Out-Law News 3 min. read
28 Mar 2022, 1:30 pm
The UK’s Office for Sanctions Implementation (OFSI) should be provided with more staff and funding as a matter of urgency given the fast-changing nature of economic sanctions imposed on Russia, an influential committee of MPs has said.
The latest report by the Treasury Committee also recommends the publication of “clear, precise and readily available” guidance for businesses to assist them in complying with their legal responsibilities.
“The implementation of sanctions requires compliance action by the private sector,” the committee said in its report. “We are therefore concerned that guidance for those who have to implement sanctions has, at least in the initial stages, appeared to have lagged behind that available in the United States.”
The UK, EU, US and other jurisdictions have issued, and are continuing to issue, financial, sectoral and trade sanctions targeting Russia-related business over the past month, as a response to the invasion of Ukraine. While there are similarities between each jurisdiction’s response, there are also some differences making the compliance picture for cross-border businesses a complex one.
Economic sanctions expert Stacy Keen of Pinsent Masons backed the committee’s call for business-focussed guidance.
“The sanctions packages are being issued with minimal notice and the consequences of a breach of those prohibitions are criminal,” she said. “Guidance, particularly sector-focussed guidance, should be issued to assist businesses navigating the complexity of the prohibitions and the exceptions where available.”
OFSI, which is part of the UK Treasury, is responsible for the implementation of financial sanctions imposed by the UK, including compliance and enforcement. It can impose monetary penalties, and also pass suspected breaches to the National Crime Agency (NCA) for investigation.
The Treasury Committee said that it had heard evidence during an inquiry into the UK’s response to Russia’s invasion of Ukraine that OFSI lacked sufficient resources given the “unprecedented scale” of demand for its role in recent weeks. The committee noted that OFSI has 37.8 full-time equivalent staff compared to the over 200 people employed by the Office of Foreign Assets Control (OFAC), its US equivalent, as of 2020.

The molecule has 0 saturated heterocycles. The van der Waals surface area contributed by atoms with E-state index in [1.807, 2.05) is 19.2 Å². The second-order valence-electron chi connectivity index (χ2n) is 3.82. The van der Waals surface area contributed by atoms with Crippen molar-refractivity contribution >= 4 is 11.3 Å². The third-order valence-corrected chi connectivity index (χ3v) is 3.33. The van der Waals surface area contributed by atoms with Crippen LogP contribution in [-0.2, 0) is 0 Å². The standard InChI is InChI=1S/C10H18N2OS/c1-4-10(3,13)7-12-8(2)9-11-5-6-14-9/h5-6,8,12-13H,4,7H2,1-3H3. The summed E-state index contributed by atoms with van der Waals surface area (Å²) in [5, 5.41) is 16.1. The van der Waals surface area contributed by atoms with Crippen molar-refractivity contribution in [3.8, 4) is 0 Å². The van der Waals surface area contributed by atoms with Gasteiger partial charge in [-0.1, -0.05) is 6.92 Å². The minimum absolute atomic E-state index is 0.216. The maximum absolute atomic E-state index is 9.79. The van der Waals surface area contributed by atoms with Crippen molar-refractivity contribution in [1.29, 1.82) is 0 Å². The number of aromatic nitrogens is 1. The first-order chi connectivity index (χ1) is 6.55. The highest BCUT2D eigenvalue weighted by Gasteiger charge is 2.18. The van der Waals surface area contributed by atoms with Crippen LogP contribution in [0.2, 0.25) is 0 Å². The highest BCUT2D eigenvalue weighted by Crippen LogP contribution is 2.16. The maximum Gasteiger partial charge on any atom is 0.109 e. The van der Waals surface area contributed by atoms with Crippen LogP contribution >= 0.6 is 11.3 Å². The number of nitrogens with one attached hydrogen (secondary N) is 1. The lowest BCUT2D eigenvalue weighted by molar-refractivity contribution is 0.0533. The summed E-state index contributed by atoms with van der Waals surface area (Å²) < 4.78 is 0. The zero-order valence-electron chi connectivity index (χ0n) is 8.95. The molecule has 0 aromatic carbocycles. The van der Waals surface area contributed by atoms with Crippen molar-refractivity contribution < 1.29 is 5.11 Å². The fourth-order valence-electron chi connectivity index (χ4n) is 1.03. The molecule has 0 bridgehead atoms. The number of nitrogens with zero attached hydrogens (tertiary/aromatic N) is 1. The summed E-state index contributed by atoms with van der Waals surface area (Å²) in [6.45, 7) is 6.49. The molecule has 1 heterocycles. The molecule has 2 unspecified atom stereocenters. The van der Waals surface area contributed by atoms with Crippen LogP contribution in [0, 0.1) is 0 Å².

The committee said that “surge capacity”, including more staff with the appropriate expertise, should be considered by the UK government, reflecting the position of economic sanctions as “a critical weapon in resisting Putin’s war”.
This week, OFSI issued updated guidance (39-page / 1.39MB PDF) which, among other matters, deals with when an entity will be considered ‘owned and controlled’ by a designated person. Financial sanctions can be imposed on entities and individuals directly, but also apply to entities that are owned or controlled, either directly or indirectly, by a designated person. These entities, if not designated in their own right, may not appear on the OFSI consolidated list of sanctions targets.
According to the updated guidance, when making its assessment of ownership and control, OFSI “would not simply aggregate different designated persons’ holdings in a company, unless, for example, the shares or rights are subject to a joint arrangement between the designated parties or one party controls the rights of another”. This means that where, for example, two or more unrelated designated persons each hold less than 50% of the share capital and voting rights of a company, OFSI would not consider that company to be directly or indirectly owned by a designated person.
Rebecca Devaney of Pinsent Masons said that OFSI’s approach differed from the approach taken by OFAC in the US, which does aggregate share ownership by ‘blocked persons’. Under OFAC guidance, “any entity owned in aggregate, directly or indirectly, 50% or more by one or more blocked persons is itself considered to be a blocked person”.
A similar approach is taken by the EU, which aggregates ownership of a company by ‘listed persons’.
“The differences between the UK, US and EU positions on aggregation means that UK businesses with possible US and EU nexuses need to be mindful of the differing tests for aggregation of ownership between the different jurisdictions,” she said. “While UK businesses may be able to deal with an entity that is owned or controlled by a number of designated persons whose combined shareholdings amount to more than 50% of the shares and there is no evidence of a joint arrangement or that the shares are held jointly under UK sanctions, they would not be able to do so under the US or EU regimes as the threshold for ownership is met.”
“Based on the OFSI guidance, when engaging with non-designated entities with links to sanctioned entities, it would be prudent for a UK business to raise enquiries as part of its due diligence process concerning whether any shareholders have a right of control over other shareholders’ shares or whether any joint agreement exists between the shareholders of the non-designated entity,” she said.
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